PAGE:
Is this the week when the old order in the media really changed? We have seen an extraordinary escalation rather than diminution of President Trump’s battle with mainstream broadcasters and newspapers, while at home Westminster’s Culture, Media and Sport Committee said it is so concerned about the so-called ‘fake news’ phenomenon that it wants to investigate concerns about the public being swayed by propaganda and untruths. It may be tempting to ignore all of this and hope good sense will prevail, but there are key implications for anyone who is contact with the press and TV in the UK, as well as on the other side of the Atlantic, worried about their credibility.
Within hours of the new President’s Inauguration, White House Press Secretary Sean Spicer angrily attacked reporters for what he called ‘falsehoods’ over the crowd numbers attending the event, even though the easily-provable facts were clearly not on his side. One commentator compared his ill-tempered address, even on such a minor topic, to the propaganda techniques of the Soviet-era Kremlin and the Nazis. To make intentional enemies of the White House Press Corps is surely a huge mistake, and one which the new President and his team will inevitably come to regret. The new approach has shown the power of social media, with Trump’s extraordinary and sometimes bizarre twitter feed, but it has also demonstrated the risks; he cannot blame media intermediaries for misrepresenting him, when he is plainly representing himself. Meanwhile, just to up the ante even further, the President’s campaign manager Kellyanne Conway appeared on TV the following day, describing Mr Spicer’s falsehoods as merely ‘alternative facts’, for which she was much lampooned.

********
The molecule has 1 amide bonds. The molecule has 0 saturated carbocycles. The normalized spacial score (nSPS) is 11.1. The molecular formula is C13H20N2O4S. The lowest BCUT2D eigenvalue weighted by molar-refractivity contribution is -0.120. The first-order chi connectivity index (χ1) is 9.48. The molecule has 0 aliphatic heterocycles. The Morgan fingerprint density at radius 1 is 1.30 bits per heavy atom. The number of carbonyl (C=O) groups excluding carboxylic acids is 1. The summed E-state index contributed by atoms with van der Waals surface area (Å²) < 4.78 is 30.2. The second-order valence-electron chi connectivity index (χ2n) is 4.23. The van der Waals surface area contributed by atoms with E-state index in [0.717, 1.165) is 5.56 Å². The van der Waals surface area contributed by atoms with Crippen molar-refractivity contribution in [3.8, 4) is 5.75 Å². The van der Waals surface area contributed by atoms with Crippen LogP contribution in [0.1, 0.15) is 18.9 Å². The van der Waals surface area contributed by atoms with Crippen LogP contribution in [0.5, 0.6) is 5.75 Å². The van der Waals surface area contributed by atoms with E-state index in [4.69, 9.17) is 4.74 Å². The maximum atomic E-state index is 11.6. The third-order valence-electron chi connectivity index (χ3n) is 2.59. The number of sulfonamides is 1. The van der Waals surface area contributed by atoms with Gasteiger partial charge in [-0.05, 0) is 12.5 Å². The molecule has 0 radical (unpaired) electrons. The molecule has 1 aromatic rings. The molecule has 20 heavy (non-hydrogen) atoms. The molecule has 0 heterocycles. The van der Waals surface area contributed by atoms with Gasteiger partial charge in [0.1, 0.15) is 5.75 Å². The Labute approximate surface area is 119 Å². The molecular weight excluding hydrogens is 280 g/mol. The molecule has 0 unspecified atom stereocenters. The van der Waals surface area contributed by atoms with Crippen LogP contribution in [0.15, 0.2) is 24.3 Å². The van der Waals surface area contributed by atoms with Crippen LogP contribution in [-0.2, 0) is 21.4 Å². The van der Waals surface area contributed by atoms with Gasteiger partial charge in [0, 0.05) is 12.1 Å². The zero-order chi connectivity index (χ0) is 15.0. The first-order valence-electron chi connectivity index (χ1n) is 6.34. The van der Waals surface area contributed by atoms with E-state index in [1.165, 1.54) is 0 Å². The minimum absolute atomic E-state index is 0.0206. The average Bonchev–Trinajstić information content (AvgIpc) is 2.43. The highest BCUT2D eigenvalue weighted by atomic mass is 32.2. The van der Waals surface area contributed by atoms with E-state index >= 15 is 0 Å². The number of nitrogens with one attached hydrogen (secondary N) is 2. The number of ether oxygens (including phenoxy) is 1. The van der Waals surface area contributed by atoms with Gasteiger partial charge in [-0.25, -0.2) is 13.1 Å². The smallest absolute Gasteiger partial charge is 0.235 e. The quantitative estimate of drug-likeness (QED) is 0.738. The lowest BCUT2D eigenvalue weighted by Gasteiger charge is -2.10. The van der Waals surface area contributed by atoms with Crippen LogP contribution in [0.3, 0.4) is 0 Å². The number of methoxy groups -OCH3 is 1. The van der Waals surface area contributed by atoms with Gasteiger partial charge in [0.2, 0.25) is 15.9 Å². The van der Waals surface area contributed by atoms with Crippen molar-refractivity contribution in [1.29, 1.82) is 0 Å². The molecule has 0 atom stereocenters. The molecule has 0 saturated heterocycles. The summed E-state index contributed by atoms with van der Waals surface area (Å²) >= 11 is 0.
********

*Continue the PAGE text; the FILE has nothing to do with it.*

So is this the new reality in the media world, where anything goes, however tenuous its link to reality? For the moment, from across the Atlantic, we may have to put up with acres of ‘them’n’us’ claims and counter-claims by Breitbart News and the Office of the President on the one side, and the massed ranks of the New York Times, CNN, Huffington Post etc. on the other. As MPs fear, this trend may be heading for the UK, with Jeremy Corbyn-supporting The Canary and the newly-launched pro-Brexit site Westmonster.com. However I think this very unstable situation with the American media cannot last indefinitely. The new President’s regime certainly wants to put pressure on the media to toe the line and ‘be made accountable’. But this is one of those wars that neither party can win – it can only damage both sides. The President’s high-aggression tactics will not appeal far beyond his core supporters; similarly in Britain the highly-politicised news websites remain, and I believe will continue to remain, very much a minority sport.
In the current febrile atmosphere it is perhaps more crucial than ever that consistent, thoughtful, trustworthy voices continue to make themselves heard among the shouty folk. That’s why it is important that business leaders should continue to engage. However they will have to take even more care than usual to express themselves in a thoughtful way, so they cannot be accused of trying to score political points. They will need to double-check their facts but still not be afraid to speak out clearly when politicians make bad decisions, eg on free trade or Brexit, so long as their points are fact-based; in the long term, they are the ones who will emerge with credibility and credit. The rules may appear to have changed for the moment, but gravity always reasserts itself.
An earlier version of this piece appeared on Huffington Post.